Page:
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Displaying 26 - 37 of 37 items.

Dissertation: Lessons from Embryos: Haeckel’s Embryo Drawings, Evolution, and Secondary Biology Textbooks

Haeckel believed that the development of an embryo revealed the adult stages of the organism’s ancestors. Haeckel represented this idea with drawings of vertebrate embryos at similar developmental stages. This is Haeckel’s embryo grid, the most common of all illustrations in biology textbooks. Yet, Haeckel’s embryo grids are much more complex than any textbook explanation. I examined 240 high school biology textbooks, from 1907 to 2010, for embryo grids.

Format: Essays and Theses

Subject: Publications, People

Thesis: Twilight Sleep and its Contributions in Shaping Perceptions of Childbirth

This thesis explores the impact of Twilight Sleep on women and physicians and their perceptions of childbirth. Twilight Sleep empowered women to take on a more active role in shaping the medical care they received rather than accepting childbirth as a natural event associated with physical and mental trauma and high risk of mortality. For doctors, the debate regarding Twilight Sleep’s safety and efficacy affirmed a ubiquitous notion that childbirth ought to be seen as a pathological rather than natural event.

Format: Essays and Theses

Subject: Theories

Thesis: Leo Kanner and the Psychobiology of Autism

This thesis illustrates that Kanner held an explicitly descriptive frame of reference toward his eleven child patients, their parents, and autism. Adolf Meyer, his mentor at Johns Hopkins, trained him to make detailed life-charts under a clinical framework called psychobiology. By understanding that Kanner was a psychobiologist by training, I revisit the original definition of autism as a category of mental disorder and restate its terms.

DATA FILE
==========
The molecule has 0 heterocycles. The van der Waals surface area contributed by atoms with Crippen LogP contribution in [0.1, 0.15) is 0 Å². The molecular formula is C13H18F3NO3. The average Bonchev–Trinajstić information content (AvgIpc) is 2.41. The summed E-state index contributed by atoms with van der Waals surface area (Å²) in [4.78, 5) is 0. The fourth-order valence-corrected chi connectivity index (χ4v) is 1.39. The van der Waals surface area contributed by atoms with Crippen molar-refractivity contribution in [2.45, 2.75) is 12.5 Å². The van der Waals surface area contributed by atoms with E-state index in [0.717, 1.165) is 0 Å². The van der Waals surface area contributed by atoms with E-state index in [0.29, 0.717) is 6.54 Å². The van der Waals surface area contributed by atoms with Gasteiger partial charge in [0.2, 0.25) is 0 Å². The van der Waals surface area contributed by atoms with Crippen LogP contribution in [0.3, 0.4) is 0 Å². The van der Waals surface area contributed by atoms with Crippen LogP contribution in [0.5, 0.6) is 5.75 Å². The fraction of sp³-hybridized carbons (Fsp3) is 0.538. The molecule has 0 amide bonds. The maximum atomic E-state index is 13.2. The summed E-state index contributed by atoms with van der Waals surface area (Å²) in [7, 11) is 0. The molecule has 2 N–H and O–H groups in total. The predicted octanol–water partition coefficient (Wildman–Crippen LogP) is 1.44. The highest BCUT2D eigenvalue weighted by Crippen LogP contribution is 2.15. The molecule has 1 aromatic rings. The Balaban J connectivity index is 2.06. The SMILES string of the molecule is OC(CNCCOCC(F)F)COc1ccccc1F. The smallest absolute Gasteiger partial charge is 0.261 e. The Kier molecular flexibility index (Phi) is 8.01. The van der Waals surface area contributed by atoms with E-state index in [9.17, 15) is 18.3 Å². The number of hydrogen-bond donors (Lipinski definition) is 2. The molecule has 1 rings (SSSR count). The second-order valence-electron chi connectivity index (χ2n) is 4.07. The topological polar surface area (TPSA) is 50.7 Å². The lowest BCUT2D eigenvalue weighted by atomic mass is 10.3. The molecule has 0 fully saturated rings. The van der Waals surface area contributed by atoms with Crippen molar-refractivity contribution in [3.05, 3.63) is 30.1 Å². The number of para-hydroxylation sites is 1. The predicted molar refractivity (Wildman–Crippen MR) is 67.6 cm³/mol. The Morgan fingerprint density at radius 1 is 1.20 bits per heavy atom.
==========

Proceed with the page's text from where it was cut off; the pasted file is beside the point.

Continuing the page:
Format: Essays and Theses

Subject: People, Disorders

Dissertation: Degeneration in Miniature: History of Cell Death and Aging Research in the Twentieth Century

Once perceived as an unimportant occurrence in living organisms, cell degeneration was reconfigured as an important biological phenomenon in development, aging, health, and diseases in the twentieth century. This dissertation tells a twentieth-century history of scientific investigations on cell degeneration, including cell death and aging.

Format: Essays and Theses

Subject: Processes, Organisms

Thesis: A Contextual Understanding of the Definition of Science in South Korea

Despite the minor differences in the inclusiveness of the word, there is a general assumption among the scientific community that the 'pursuit of knowledge' is the most fundamental element in defining the word 'science.' However, a closer examination of how science is being conducted in modern-day South Korea reveals a value system starkly different from the value of knowledge. By analyzing the political discourse of the South Korean policymakers, mass media, and government documents, this study examines the definition of science in South Korea.

Format: Essays and Theses

Subject: Places

Thesis: Abortion: An objective lens at the formation of the polarization and stigma

With all of the tension surrounding the moral significance of the abortion issue, the question arises: How did specific figureheads, events, and contributing factors lead to the generation of the stigma and polarization surrounding the dichotomy of pro-life versus pro-choice abortion stances in the United States of America?

Format: Essays and Theses

Subject: Reproduction

Thesis: A History of Cellular Senescence and Its Relation to Stem Cells in the Twentieth and Twenty-First Centuries